Capitol Connection: Recognition of the housing crisis

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As we watch the 2020 presidential election campaign unfold, the U.S. is facing dramatically rising rents and home prices, and the overall issue of affordable housing has moved from relative obscurity on Capitol Hill into the spotlight. Three Democratic contenders in 2020 – Sens. Kamala Harris, Cory Booker, and Elizabeth Warren – have already introduced major housing proposals in the Senate that would change the affordable housing landscape. More importantly, the proposals – which include renter tax credits, ramped-up federal funding for housing construction, and controversial moves to reform local zoning – would also cost tens of billions of dollars. The sad truth (as we know it today) is that spending is an obvious hurdle for Congress – because domestic spending increases require offsets that are not easily found in a constrained revenue environment. 

Both Harris and Booker’s plans would give renters a piece of the pie by providing tax credits for those spending more than 30% of their income on rent. The number of renters who are housing-cost burdened, meaning that they pay more than 30% of their income toward housing, has reached record levels. Under Booker’s bill, those cost-burdened renters would get a tax credit for the difference between 30% of their income and the rent they’re paying, up to the area fair market rent. Harris’ bill calls for a similar credit but is more focused on helping the poorest renters. As a taxpayer’s income increases, the amount of credit they receive would decrease, and no one making more than $125,000 would benefit. According to one analysis, both would cost a lot: $134 billion a year for Booker’s plan and $94 billion for Harris’ plan. But neither plan actually produces more housing, which is the central issue to solving the rental housing crisis. 

Warren’s plan is a production plan. She wants to attack high housing costs from a different angle by investing $50 billion a year in various efforts to build more homes and increase the supply of housing. Most of that money would be sent to state housing agencies to fund the construction of more affordable apartments. Warren’s plan proposes to build 3.2 million new affordable housing units over 10 years. That number is equal to the total number of Housing Credit and Bond-financed units built or preserved since the inception of the Housing Credit program in 1986. 

Others candidates and the Trump administration are also weighing in with less specific approaches. 

Former Vice President Joe Biden’s housing policy is largely connected to his climate policy. He has pledged to direct the Department of Housing and Urban Development to increase the energy efficiency of low-income housing, and wants to change local regulations that will make it easier to build denser affordable housing close to public transportation. As vice president, Biden supported proposals like boosting housing vouchers, along with an expansion of low-income housing tax credits. Candidate Pete Buttigieg, the mayor of South Bend, Ind., has called for a national investment in affordable housing and the elimination of what he calls unnecessary land-use rules that prevent affordable housing from being built. As for Bernie Sanders, the Vermont senator expressed support for California’s ultimately unsuccessful Proposition 10 ballot measure, which would have repealed a state law limiting rent control and allowed jurisdictions to pass new rent reform laws.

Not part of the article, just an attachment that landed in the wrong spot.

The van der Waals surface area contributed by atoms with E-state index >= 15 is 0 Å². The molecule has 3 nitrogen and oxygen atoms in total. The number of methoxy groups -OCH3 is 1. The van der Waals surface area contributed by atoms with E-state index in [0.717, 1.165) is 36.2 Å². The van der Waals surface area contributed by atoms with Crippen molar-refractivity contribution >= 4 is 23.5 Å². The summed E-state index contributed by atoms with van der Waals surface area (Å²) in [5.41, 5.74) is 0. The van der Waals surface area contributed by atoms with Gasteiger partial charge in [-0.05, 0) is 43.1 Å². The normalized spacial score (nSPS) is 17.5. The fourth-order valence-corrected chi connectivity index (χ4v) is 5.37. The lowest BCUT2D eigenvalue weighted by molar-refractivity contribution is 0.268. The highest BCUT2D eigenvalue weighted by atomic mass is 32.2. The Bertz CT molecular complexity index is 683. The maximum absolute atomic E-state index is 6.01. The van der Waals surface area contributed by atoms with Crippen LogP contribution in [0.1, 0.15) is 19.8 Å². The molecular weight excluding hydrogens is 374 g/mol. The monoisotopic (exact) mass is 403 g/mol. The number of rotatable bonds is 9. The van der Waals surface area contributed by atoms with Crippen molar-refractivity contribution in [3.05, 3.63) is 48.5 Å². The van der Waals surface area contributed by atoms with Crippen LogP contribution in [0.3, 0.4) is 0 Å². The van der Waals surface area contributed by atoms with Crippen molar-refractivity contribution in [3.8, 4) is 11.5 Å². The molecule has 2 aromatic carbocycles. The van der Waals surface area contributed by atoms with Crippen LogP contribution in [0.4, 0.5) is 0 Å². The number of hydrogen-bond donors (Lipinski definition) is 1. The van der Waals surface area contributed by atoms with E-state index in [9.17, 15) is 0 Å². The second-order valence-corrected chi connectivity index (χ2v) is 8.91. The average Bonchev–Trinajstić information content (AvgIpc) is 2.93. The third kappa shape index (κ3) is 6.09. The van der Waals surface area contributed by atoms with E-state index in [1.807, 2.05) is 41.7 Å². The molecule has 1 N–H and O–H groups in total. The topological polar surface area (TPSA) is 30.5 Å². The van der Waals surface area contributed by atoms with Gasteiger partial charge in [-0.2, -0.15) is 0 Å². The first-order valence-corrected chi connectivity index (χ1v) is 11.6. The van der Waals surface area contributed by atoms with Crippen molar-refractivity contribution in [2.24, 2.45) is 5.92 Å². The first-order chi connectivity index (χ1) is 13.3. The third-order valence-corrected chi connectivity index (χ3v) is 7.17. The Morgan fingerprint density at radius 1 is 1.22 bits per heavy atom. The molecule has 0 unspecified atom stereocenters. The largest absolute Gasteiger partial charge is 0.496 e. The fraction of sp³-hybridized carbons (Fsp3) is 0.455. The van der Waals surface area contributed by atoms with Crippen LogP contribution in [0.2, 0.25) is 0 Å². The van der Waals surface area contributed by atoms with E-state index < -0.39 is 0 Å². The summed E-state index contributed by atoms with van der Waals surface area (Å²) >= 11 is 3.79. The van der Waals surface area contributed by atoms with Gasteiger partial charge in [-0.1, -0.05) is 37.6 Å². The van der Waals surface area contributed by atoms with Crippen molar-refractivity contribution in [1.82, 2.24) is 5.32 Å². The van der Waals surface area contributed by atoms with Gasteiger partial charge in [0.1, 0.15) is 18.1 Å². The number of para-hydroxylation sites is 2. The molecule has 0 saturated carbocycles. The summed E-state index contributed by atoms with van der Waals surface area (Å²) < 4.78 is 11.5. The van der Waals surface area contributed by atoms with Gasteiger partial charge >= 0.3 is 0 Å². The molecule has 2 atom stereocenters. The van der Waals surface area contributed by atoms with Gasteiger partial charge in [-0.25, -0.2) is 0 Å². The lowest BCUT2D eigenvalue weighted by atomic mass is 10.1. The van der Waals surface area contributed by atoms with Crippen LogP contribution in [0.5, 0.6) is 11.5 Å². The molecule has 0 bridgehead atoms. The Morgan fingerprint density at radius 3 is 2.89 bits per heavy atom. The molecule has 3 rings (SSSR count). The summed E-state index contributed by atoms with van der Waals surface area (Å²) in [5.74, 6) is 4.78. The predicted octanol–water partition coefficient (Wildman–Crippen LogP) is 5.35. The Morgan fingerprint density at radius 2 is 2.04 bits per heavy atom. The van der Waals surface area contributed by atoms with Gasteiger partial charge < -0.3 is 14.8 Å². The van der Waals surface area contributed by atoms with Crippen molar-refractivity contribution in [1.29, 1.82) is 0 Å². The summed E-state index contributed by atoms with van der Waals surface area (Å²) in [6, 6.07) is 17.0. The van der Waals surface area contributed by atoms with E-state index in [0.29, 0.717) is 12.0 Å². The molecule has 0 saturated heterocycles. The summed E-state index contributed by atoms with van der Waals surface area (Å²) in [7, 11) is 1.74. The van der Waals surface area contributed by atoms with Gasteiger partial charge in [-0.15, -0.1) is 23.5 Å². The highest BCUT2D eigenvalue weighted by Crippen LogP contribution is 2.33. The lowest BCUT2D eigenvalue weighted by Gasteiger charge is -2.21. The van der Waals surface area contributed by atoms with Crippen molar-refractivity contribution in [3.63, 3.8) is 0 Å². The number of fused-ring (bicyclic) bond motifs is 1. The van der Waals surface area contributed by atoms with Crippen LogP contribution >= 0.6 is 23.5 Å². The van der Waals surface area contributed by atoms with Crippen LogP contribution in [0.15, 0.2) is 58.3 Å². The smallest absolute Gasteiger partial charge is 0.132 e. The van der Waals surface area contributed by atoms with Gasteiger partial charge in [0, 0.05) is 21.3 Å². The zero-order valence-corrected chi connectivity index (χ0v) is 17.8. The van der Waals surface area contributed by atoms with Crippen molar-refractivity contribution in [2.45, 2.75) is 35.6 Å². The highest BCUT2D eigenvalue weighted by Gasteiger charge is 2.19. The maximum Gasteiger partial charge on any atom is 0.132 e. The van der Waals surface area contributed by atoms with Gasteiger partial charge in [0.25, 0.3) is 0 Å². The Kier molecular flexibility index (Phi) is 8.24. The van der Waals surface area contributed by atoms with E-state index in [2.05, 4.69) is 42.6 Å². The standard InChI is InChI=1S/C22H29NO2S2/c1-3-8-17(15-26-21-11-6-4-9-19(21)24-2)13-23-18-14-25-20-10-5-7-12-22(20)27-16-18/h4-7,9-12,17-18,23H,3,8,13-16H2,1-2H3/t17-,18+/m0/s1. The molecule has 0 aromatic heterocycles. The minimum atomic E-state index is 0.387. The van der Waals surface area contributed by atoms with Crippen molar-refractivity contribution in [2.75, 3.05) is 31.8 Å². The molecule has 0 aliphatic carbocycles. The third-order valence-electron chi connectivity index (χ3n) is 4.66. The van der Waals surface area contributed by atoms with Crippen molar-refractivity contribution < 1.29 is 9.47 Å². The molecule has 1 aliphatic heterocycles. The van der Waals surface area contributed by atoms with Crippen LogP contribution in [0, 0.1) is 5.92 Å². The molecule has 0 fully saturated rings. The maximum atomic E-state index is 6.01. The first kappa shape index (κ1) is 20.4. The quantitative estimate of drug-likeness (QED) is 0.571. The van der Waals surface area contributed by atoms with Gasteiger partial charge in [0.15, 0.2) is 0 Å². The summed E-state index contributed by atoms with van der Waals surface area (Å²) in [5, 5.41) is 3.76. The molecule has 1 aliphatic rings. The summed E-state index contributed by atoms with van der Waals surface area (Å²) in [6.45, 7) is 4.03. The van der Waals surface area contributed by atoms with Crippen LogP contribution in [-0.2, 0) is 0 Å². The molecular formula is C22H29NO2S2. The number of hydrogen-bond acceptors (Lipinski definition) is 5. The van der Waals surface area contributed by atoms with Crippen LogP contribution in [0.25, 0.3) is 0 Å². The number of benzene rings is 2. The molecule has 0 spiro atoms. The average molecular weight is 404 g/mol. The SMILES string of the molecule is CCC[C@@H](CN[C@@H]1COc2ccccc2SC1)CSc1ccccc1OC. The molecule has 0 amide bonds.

On June 25, President Trump announced by executive order the establishment of a White House council to eliminate regulatory barriers to affordable housing. While declaring that “Driving the rise in housing costs is a lack of housing supply to meet demand,” the order also states that “to improve housing affordability in a truly sustainable manner, we need innovative solutions – not simply increases in spending and subsidies for federal housing.” 

While all of these housing proposals are important, we should remember that the crisis is growing and will continue to hamper our economy and the ability of families and renters to save for education, as well as for food and medicine. The bottom line is that to afford a basic two-bedroom apartment in the U.S., renters need to earn an average of $20.30 per hour. Considering that the average minimum wage is just $7.25 per hour, a renter making that much would need to work 112 hours per week to afford a modest two-bedroom rental. This burden is a drag on economic growth and the solution will require a mixture of all of the proposals put forth, but most importantly will require spending and investment by Congress, which is now seeing this issue move to center stage.  


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